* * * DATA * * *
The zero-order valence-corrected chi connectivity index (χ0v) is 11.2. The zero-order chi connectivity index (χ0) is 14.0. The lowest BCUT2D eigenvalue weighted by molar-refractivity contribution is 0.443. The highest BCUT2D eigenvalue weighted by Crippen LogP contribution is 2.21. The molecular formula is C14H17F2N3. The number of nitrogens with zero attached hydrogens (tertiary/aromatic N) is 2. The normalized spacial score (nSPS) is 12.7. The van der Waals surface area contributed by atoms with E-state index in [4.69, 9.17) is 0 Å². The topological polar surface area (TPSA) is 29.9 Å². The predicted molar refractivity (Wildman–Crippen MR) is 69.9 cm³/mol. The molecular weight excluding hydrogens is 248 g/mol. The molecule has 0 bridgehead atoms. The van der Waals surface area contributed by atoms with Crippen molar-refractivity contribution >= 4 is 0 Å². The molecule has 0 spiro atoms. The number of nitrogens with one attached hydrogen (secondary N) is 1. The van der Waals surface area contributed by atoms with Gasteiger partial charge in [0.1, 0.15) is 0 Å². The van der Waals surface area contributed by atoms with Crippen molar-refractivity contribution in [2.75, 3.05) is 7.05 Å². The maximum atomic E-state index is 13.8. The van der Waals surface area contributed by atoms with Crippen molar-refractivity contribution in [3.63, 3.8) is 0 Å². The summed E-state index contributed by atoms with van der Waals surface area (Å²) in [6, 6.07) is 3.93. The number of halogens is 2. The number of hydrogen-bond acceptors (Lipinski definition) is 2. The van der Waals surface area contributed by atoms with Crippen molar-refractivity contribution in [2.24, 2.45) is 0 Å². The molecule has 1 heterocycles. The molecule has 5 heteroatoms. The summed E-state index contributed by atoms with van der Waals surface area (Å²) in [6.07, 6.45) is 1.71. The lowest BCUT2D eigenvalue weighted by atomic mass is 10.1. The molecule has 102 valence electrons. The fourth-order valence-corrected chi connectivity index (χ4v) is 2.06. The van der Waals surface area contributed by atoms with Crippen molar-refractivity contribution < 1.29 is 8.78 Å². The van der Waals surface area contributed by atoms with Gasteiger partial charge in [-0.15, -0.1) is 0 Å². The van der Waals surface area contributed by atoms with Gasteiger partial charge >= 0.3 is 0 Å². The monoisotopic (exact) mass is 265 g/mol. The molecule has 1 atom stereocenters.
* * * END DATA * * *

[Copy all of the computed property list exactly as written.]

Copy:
The zero-order valence-corrected chi connectivity index (χ0v) is 11.2. The zero-order chi connectivity index (χ0) is 14.0. The lowest BCUT2D eigenvalue weighted by molar-refractivity contribution is 0.443. The highest BCUT2D eigenvalue weighted by Crippen LogP contribution is 2.21. The molecular formula is C14H17F2N3. The number of nitrogens with zero attached hydrogens (tertiary/aromatic N) is 2. The normalized spacial score (nSPS) is 12.7. The van der Waals surface area contributed by atoms with E-state index in [4.69, 9.17) is 0 Å². The topological polar surface area (TPSA) is 29.9 Å². The predicted molar refractivity (Wildman–Crippen MR) is 69.9 cm³/mol. The molecular weight excluding hydrogens is 248 g/mol. The molecule has 0 bridgehead atoms. The van der Waals surface area contributed by atoms with Crippen molar-refractivity contribution >= 4 is 0 Å². The molecule has 0 spiro atoms. The number of nitrogens with one attached hydrogen (secondary N) is 1. The van der Waals surface area contributed by atoms with Gasteiger partial charge in [0.1, 0.15) is 0 Å². The van der Waals surface area contributed by atoms with Crippen molar-refractivity contribution in [2.75, 3.05) is 7.05 Å². The maximum atomic E-state index is 13.8. The van der Waals surface area contributed by atoms with Crippen molar-refractivity contribution in [3.63, 3.8) is 0 Å². The summed E-state index contributed by atoms with van der Waals surface area (Å²) in [6, 6.07) is 3.93. The number of halogens is 2. The number of hydrogen-bond acceptors (Lipinski definition) is 2. The van der Waals surface area contributed by atoms with Crippen molar-refractivity contribution in [2.24, 2.45) is 0 Å². The molecule has 1 heterocycles. The molecule has 5 heteroatoms. The summed E-state index contributed by atoms with van der Waals surface area (Å²) in [6.07, 6.45) is 1.71. The lowest BCUT2D eigenvalue weighted by atomic mass is 10.1. The molecule has 102 valence electrons. The fourth-order valence-corrected chi connectivity index (χ4v) is 2.06. The van der Waals surface area contributed by atoms with Crippen molar-refractivity contribution < 1.29 is 8.78 Å². The van der Waals surface area contributed by atoms with Gasteiger partial charge in [-0.15, -0.1) is 0 Å². The van der Waals surface area contributed by atoms with Gasteiger partial charge >= 0.3 is 0 Å². The monoisotopic (exact) mass is 265 g/mol. The molecule has 1 atom stereocenters.